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    Oberleutnant shoulder boards to ID

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    51 minutes ago, Simius Rex said:

    For anybody interested in what kind of services flash spotters (Licht-Messtruppen) provided to the artillery, here is a description from Chris Boonzaier's website, "The Kaiser's Bunker".


    Flash spotters base their survey methods on simultaneous fixes on the gun flashes of the enemy cannon from posts that are from one to three kilometers distance from one another. They make note of a large number of land marks in their observation zones, drawing upon earlier plottings and fixed designations. These landmarks are coordinated with sector surveys for easier location. Besides enemy artillery, the flash spotters have to plot other targets for possible future use. So, for example, they plot trench mortars from the glare of the flash, searchlights from their being switched on, blast furnaces by their flickering glare and troop encampments by bivouac fire and smoke.

    Thank you so much, really interesting!

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    I doubt it...

    The light measuring troops were only introduced in 1917. Their shoulder straps were then those of the foot artillery with crossed barrels, Latin letters LM and a number.
    Gothic letters were actually only used for Landwehr inspections. There, however, there was always only one letter, but no I or L.

    I also think I see an LW. But that makes no sense to me. The Landwehr had no such letters. Note the shown german gothic letters. The W is "closed" at the top and bottom, while the M is "closed" only at the top.

    We also have to look at the blue base colour. If it is a shoulder board before the reunification in 1915, the colour refers to the VII, VIII.AK, or parts of the XVIII.AK, XX,.AK (IF Infantry or field-artillery! Foot-Artillery had a white base) or to the Train.

    After 1915, officers only wore blue in certain dragoon regiments, in the Guard and Provincial Landwehr Cavalry or in the Train.

    But corresponding numbers were also worn by the Ldw.Kav.


    So I only can make my guess, what it´s NOT (at least not officially), but I can´t tell, what it is... strange situation...?



    To the structure of "Lichtmeßtrupps":
    They belonged to the heavy artillery. First, in September 1915 there were 101 "Artillerie-Meßtrupps".  (in 1916 there were 129 and in 1917 there were 177 "Trupps"). In 1916 a second kind of Meßtrupps were introduced, the "Schallmeßtrupps".

    So, end of 1917 they were divided in those both different Meßtrupps.

    We had "Artillerie-Meßtrupps" (since November, 8, 1917, called "Lichtmeßtrupps"):

    29.9.1915: 1-101

    1916: 102-123; 126-129

    19.2.1917: 124, 125, 130-177 and Bavarian N°.1



    25.1.1916: 1-51

    until October 1916: 52-96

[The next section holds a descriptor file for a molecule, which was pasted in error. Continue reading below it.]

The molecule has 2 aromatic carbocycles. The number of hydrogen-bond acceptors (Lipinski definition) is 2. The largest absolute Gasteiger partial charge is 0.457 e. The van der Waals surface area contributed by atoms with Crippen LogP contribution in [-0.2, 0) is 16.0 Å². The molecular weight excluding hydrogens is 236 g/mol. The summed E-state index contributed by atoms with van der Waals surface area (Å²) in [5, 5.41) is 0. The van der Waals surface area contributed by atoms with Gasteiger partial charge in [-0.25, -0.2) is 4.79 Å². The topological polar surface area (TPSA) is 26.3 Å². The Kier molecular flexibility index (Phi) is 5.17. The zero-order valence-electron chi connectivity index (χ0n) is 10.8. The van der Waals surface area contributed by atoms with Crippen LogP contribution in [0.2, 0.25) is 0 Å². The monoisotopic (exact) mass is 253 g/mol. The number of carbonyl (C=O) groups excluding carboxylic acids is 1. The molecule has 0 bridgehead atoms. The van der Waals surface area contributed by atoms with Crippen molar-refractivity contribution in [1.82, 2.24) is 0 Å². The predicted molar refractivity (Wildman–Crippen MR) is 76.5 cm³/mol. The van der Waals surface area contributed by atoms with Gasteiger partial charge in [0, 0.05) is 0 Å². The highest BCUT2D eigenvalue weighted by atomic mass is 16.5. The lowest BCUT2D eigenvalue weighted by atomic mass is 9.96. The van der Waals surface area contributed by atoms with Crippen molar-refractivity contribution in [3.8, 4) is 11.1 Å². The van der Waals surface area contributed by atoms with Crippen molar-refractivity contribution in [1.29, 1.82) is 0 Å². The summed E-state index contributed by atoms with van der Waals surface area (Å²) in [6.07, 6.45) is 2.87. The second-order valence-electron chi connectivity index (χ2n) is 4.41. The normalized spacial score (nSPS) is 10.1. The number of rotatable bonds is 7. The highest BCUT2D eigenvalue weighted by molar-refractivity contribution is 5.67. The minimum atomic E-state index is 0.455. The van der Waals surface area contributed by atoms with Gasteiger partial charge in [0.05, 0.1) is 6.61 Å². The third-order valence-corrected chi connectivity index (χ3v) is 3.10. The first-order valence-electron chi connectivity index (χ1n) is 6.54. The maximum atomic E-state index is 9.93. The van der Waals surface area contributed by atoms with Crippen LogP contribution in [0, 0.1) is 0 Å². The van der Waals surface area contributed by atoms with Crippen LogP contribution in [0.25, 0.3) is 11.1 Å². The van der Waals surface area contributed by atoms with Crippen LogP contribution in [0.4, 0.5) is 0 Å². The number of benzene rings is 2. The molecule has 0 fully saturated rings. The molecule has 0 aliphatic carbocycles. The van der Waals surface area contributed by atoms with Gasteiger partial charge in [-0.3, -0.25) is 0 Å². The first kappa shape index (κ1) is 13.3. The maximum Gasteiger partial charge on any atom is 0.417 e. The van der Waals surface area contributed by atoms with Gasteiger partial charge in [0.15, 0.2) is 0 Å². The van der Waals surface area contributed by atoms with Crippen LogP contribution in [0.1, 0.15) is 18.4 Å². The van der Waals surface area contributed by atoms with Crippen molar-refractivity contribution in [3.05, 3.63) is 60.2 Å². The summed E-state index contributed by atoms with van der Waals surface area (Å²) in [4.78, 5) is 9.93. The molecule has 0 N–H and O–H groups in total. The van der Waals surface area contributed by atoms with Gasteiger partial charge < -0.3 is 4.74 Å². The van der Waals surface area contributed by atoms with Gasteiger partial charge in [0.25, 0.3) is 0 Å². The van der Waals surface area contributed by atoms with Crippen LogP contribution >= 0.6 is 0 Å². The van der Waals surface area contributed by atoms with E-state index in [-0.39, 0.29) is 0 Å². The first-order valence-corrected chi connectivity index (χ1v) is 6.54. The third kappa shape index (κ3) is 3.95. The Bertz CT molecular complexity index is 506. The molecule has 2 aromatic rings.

9.1.1917: 97-129 and Bavarian N°.1


    A Lichtmeßtrupp had 5-6 measuring points and one measuring planning point.

    The planning point consisted of the leading officer, two lieutenants, 27 NCOs and other ranks. One single measuring point had 11 men.


    In May 1918, a third kind was raised; the so-called "Erdmeßtrupp" (Ground-measuring-troop), a combination of Licht- and Schallmeßtrupps.

    3 Licht and 5 Schallmeßtrupps became one "Richtungshörer-Zug". There were only three of those platoons (N° 501-503).


    According to the "Vocabulary of German military terms (July 1918),

    the correct translations were:

    Artillerie-Meßtrupp: Artillery Survey Section or Observation Group

    Lichtmeßtrupp: Observation Group

    Schallmeßtrupp: Sound Ranging Section

    Richtungshörer: Direction Finder (sound)

    Erdmeßtrupp: not yet mentioned in July 1918


    Unfortunately I don´t have a photo of those shoulder boards, but a photo of a "Richtungshörer":



    I only have two photos of "AM" (Artillerie-Meßtrupp):







    and a stamp of Schallmeßtrupp 100:



    Edited by The Prussian
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    Thank you all so much for your opinions! To make our life easier I made bigger scan.


    And honestly said, I tend to agree with Andreas, I see W not M. Look a the 3rd vertical bar, or how it's called, it's shorter in lower part comparing to other two, as it is shortened in all W letters in all gothic scripts I've ever seen. You can't find it in M letters.

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    1 hour ago, Simius Rex said:


    If this is the case, what you are left with is a pair of Prussian shoulder boards onto which somebody has stuck an "L" and a "W" for unknown reasons. .... 

    ...long time ago :) You're right, just another mysterious item in this hobby. I'm fine with that, may be we can solve it later.

    Thanx everyone for their help!

    Edited by Destruction
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    4 hours ago, The Prussian said:


    What about an imperial shoulder board, used in the post-war era by a shooting-club of a german town like Limburg, Lemgo or anything else with LM?

    Hi Andreas,

    Out of curiosity, are there any examples when imperial shoulder boards were used like this? 

    Might be an option.

    Another assumption--some unofficial/half official post war Bund/Verein/military organization ? Again, should it happen that anyone know/have examples of such a use? 




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    • 1 year later...

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